The Philadelphia Phillies could be historically bad

The Philadelphia Phillies are laughably bad, even failing at the most basic fundamentals.
Rob Carr/Getty Images

By Cordell Oberholtzer

Just when you thought it couldn’t get any worse for the Phillies, Tuesday night happened. Playing the second game of a 2-and-2 set with the Orioles, the Phillies hit a whole new low. The Phillies surrendered eight homers to the Orioles (a franchise record for the Orioles) and lost 19-3. The loss dropped the Phillies to 22-44 on the season and 14 games back in the National League East (they’ve since lost and won a game). The Phillies are on pace to lose 108 games this season which would be the worst for the franchise since 1945, when they matched that total.

On May 18th, the Phillies beat the Rockies, extending their winning streak to six games and improving their record to 17-24. Since then, they are 6-21 and it’s somewhat remarkable they won that many in that stretch. They are a putrid 7-28 on the road this season, and they’re averaging 3.0 runs per game (the lowest of any MLB team through this part of the season since 1972). The Phillies starters are 0-14 with a 5.89 ERA since May 24, and the team is batting .236 with only 39 homers as a team.

The last time the Phillies’ franchise lost 100 games was 1961. That fact alone is pretty remarkable considering the terrible years of the early seventies, late 80s, late 90s and early 2000s (obviously there has been a lot of losing baseball in Philadelphia). Not only is team on the path of doing just that, they could make a run at being one of the worst teams of all time.

The fact that the Phillies are a terrible team isn’t surprising; it was a forgone conclusion they would not get out of the cellar this year. However, it is a little jarring how truly awful they have been. This is their worst start to a season in 19 years and the manager (Ryne Sandberg), who appeared at the beginning of the season to be safe from firing due to the poor hand he had been dealt, now could legitimately be fired before the season is over.

Sandberg said at the beginning of the season that fundamentals were going to be a focus for this ball club, basically saying, “We don’t have a lot of talent, but we can try to do the things that little league teams are able to.” The problem is that they have not been able to do the fundamentals. From fielding, to bunting, and to base-running (here’s looking at you Ben Revere), the Phillies have been almost comical on occasion with their attempts at mastering the fundamentals. So yes, Sandberg is not blessed with a talented team, but the one objective he had at the beginning of the season has been such a failure, that his managerial skills has to be questioned. As many Phillies experts said upon his hiring, there must have been a reason that the Chicago Cubs didn’t hire him when they had a chance. If the team you virtually played the entirety of your Hall of Fame career with does not want you to coach their team, then you must not be very good at coaching.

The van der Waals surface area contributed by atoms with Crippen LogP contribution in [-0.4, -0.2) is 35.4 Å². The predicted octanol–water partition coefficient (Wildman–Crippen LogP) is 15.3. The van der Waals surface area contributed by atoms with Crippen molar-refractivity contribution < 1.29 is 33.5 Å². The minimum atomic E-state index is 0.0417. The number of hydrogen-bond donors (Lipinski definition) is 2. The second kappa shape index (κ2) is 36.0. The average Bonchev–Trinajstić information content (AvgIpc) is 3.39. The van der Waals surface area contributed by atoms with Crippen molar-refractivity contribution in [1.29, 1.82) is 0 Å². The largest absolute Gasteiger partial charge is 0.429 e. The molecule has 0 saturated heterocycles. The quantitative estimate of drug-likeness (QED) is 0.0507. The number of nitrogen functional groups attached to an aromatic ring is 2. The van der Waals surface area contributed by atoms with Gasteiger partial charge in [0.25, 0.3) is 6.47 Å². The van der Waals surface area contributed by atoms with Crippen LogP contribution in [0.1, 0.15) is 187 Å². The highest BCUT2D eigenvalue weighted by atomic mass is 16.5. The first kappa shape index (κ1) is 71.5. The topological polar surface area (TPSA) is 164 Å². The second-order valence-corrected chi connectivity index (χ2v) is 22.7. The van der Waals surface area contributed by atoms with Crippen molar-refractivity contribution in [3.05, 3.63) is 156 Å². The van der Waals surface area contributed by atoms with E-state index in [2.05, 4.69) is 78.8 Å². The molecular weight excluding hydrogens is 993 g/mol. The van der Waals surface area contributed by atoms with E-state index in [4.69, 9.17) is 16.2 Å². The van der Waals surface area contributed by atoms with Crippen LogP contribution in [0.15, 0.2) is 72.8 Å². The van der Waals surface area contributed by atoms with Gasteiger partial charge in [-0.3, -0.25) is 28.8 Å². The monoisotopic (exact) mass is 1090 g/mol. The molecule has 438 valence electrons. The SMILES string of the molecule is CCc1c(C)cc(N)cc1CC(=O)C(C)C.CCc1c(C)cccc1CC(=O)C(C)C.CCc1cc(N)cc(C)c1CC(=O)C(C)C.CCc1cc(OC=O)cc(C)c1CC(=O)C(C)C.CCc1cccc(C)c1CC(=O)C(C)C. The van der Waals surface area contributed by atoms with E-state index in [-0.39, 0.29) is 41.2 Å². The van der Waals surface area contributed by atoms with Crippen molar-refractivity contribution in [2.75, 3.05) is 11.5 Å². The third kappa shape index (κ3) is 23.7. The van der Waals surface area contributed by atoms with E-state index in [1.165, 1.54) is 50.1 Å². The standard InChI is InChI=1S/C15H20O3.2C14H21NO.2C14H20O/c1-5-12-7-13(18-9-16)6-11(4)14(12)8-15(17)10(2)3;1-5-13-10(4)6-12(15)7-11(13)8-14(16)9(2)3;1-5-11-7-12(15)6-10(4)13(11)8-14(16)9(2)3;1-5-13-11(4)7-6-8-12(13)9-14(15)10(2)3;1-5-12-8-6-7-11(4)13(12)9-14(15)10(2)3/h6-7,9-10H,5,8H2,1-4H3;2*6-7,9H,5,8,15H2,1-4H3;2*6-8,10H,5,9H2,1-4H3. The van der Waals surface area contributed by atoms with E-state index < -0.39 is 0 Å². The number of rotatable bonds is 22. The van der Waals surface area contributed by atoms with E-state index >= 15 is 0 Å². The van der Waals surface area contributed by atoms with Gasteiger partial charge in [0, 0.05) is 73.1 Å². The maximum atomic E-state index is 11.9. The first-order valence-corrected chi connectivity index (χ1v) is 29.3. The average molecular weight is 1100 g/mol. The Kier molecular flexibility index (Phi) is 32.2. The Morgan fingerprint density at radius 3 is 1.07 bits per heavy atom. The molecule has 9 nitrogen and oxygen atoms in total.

Arguably the worst team of all-time was the 2003 Detroit Tigers. Yes, the 1962 Mets lost 120 games (the most losses in the modern era), but the futility of the ’03 Tigers (who lost 119) games is even more remarkable. The Mets were an expansion team while the Tigers are one of baseball’s oldest franchises. The 2003 Tigers, through June 18th, were 17-51 (Phillies are a solid 23-45), and went 18-52 in the second half of the year. The Phillies, who have seven road wins so far in 2015, are ahead of the pace of that Tigers who managed to win 20 total games on the road.

The attendance marks of the Phillies so far has been a popular point of conversation, especially because of the 257 consecutive sell-outs the Phillies managed during their run of October success several years ago. However, the 2003 Tigers had eight home games that year that drew less than 10,000 fans. That’s unheard of nowadays. The Phillies are still averaging 25,000 a game, which will assuredly decrease as the season progresses, but they likely won’t reach those numbers the Tigers did in 2003.

This Phillies probably won’t lose 119 games. That is a ton of losses. But 100 losses seems like a foregone conclusion and this team (other than that 6-game winning streak in May) hasn’t shown any reasons to think they will avoid the dreaded century mark.

By the way, three years after the Tigers lost 119 games, they were in the World Series. That will likely not be repeated by this Phillies club.

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